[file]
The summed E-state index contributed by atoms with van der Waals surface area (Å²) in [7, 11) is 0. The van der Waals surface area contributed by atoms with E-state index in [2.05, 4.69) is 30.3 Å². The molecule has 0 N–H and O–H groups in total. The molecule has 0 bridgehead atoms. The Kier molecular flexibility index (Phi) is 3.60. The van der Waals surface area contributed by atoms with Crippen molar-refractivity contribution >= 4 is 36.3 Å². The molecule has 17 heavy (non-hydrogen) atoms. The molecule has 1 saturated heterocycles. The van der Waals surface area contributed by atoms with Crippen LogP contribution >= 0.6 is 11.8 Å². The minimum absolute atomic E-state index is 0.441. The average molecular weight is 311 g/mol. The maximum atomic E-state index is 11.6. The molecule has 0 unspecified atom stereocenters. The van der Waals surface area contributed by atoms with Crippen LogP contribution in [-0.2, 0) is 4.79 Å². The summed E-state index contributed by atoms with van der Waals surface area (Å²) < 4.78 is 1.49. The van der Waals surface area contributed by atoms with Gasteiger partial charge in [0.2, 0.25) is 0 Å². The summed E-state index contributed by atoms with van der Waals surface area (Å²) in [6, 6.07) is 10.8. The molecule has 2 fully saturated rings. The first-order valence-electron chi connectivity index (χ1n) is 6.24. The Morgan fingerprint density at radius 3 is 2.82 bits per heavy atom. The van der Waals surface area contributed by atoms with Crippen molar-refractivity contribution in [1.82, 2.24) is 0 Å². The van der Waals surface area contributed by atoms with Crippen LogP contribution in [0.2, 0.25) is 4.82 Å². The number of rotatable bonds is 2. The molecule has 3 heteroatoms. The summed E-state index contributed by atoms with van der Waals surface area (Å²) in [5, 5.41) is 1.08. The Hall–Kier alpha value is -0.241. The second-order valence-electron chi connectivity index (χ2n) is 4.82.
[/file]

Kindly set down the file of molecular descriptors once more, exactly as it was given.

The summed E-state index contributed by atoms with van der Waals surface area (Å²) in [7, 11) is 0. The van der Waals surface area contributed by atoms with E-state index in [2.05, 4.69) is 30.3 Å². The molecule has 0 N–H and O–H groups in total. The molecule has 0 bridgehead atoms. The Kier molecular flexibility index (Phi) is 3.60. The van der Waals surface area contributed by atoms with Crippen molar-refractivity contribution >= 4 is 36.3 Å². The molecule has 17 heavy (non-hydrogen) atoms. The molecule has 1 saturated heterocycles. The van der Waals surface area contributed by atoms with Crippen LogP contribution >= 0.6 is 11.8 Å². The minimum absolute atomic E-state index is 0.441. The average molecular weight is 311 g/mol. The maximum atomic E-state index is 11.6. The molecule has 0 unspecified atom stereocenters. The van der Waals surface area contributed by atoms with Crippen LogP contribution in [-0.2, 0) is 4.79 Å². The summed E-state index contributed by atoms with van der Waals surface area (Å²) < 4.78 is 1.49. The van der Waals surface area contributed by atoms with Gasteiger partial charge in [0.2, 0.25) is 0 Å². The summed E-state index contributed by atoms with van der Waals surface area (Å²) in [6, 6.07) is 10.8. The molecule has 2 fully saturated rings. The first-order valence-electron chi connectivity index (χ1n) is 6.24. The Morgan fingerprint density at radius 3 is 2.82 bits per heavy atom. The van der Waals surface area contributed by atoms with Crippen molar-refractivity contribution in [1.82, 2.24) is 0 Å². The van der Waals surface area contributed by atoms with Crippen LogP contribution in [0.2, 0.25) is 4.82 Å². The number of rotatable bonds is 2. The molecule has 3 heteroatoms. The summed E-state index contributed by atoms with van der Waals surface area (Å²) in [5, 5.41) is 1.08. The Hall–Kier alpha value is -0.241. The second-order valence-electron chi connectivity index (χ2n) is 4.82.